Monday, April 18, 2005
Old Power House For Bellingham Street Cars
On Champion Street.
Some transit history memories.
As I was out walking in my neighborhood this backside view presented itself.
A friend was amazed it hasn't zuppified yet. No zesty coffee shops, ritzy art studios for wealthy faculty spouses.
An island of authentic life, preserved by the pragmatic storage of construction equipment, building those urban showcases elsewhere. Whatcom Creek Gurgles past.
I remember, years back, when this place had a low rent space for something called "Blackberry Printing Co-OP." Early 1980s when their motto was, "Freedom of the press belongs to those who OWN it, or SHARE IT." Emphasis on "share" for Blackberry's idealistic co-op members.
That was the days before Internet technology empowered so many little folks onto the World Wide Web.
What ever happened to Blackberry? I don't know.
Long before those days, this was the industrial heart of Bellingham's electrified street car system. Local historians give slide presentations about the cars that went nearly everywhere.
There was even a funeral car.
What happened to Bellingham's electric transit?
As in countless other cities, the automobile took over.
Conspiracy theorists say the oil companies plotted this, but I heard another twist on the story.
While I was bicycling across America, down a long lonely road in eastern Montana, the radio waves from Canada were keeping me company. Canadian National Broadcasting had a radio documentary on the demise of street car systems.
Public perception was to blame.
Old transit was seen as "The Big Guys." "The Crooked Guys." "Gruff Old Drivers." "City Hall."
The Automobile was new. Seen as "Empowerment For Individuals."
"Don't rely on transit bosses." "Take charge yourself." "Drive your own car."
Transit fell into disrepair. Then oil companies bought, in some cases to try and salvage bankrupt systems, in other cases to dismantle and recycle used equipment.
Governments also took over dying transit systems.
I once heard that the owner of a private bus system, here in Bellingham, was going broke. Went before city council in 1960s and said, basically, "It's all yours or I'm shutting down." The city took over and birthed present days of "taxpayer subsidized transit in Bellingham."
I came on the scene, as a college student, in mid 1970s. My dad impressed that Bellingham Transit was only "a dime a ride." Sales taxes, of course, paid most of the cost.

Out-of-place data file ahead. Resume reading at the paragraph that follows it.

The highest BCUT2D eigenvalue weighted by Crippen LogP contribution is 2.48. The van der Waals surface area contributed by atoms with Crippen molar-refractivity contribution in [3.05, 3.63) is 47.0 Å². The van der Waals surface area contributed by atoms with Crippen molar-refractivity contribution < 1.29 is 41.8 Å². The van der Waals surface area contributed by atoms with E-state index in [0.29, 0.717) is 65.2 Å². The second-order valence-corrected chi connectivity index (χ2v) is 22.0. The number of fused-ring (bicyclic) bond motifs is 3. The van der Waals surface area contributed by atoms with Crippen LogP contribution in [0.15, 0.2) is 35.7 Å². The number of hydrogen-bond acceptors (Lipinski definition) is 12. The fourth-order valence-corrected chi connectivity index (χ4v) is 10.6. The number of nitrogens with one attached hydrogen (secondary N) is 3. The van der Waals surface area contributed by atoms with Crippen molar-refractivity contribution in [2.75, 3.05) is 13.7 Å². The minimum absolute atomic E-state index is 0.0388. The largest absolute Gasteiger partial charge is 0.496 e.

Also there was, supposedly, the oldest continuously operating bus line in Washington State. It was still coming into Bellingham.
The Lynden Stage.
Started as horse and buggy. Went between Bellingham and Lynden each day.
Someone told me, "the old guy still drives the bus because the wife can't stand to have him around the house."
Riding in a friend's car, we got behind the Lynden bus one day.
Black smoke curling out the tailpipe. My friend said, "sure needs a ring job."
Not long after that, Lynden Stage was discontinued.
Also Bellingham City Transit was folded into Whatcom Transit Authority. "The WTA."
Runs have been extended out to Lynden and a few other county locations.
It's 75 cents per ride.
Nothing more said about the street car power plant, but it hasn't been yuppified, yet, at least.
Posted by Theslowlane Robert Ashworth at 4:27 PM
Labels: bellingham, bellingham_history, energy, transportation
Subscribe to: Post Comments (Atom)
There was a deliberate effort on the part of Automobile, Oil and Rubber companies to systematically dismantle municipal transit systems, the most famous of which was the purchase and scrapping of the Los Angeles Red Car Line. The Bellingham Library has a very good VHS documentary about this, although I can't remember the title at the moment. The movie "Who framed Roger Rabbit" has a humorous reference to this.
The social pressure to move towards cars can't be underated either. Americans fell in love with the freedom, mobility and spontenaity that cars offered. Even I, despite my disgust for the internal combustion engine, still own a truck, not as my primary transport, but as my means of access to trailheads and a way to get to Skagit or Snohomish counties to visit friends. I'm hopeful that soon we'll have intercounty bus service so I can cut my carbon budget even further. I currently use about 8 to 10 gallons of gas per month. For long distance journies, like the trip I just took to the Anza Borrego Desert in Southern California, I took the train to LA, then borrowed a car from my brother in Indio to dive to the Anza and Mojave. I used a total of 22 gallons for that expedition (yikes!!!), but that's still not bad compared to driving or flying to CA.
Post a Comment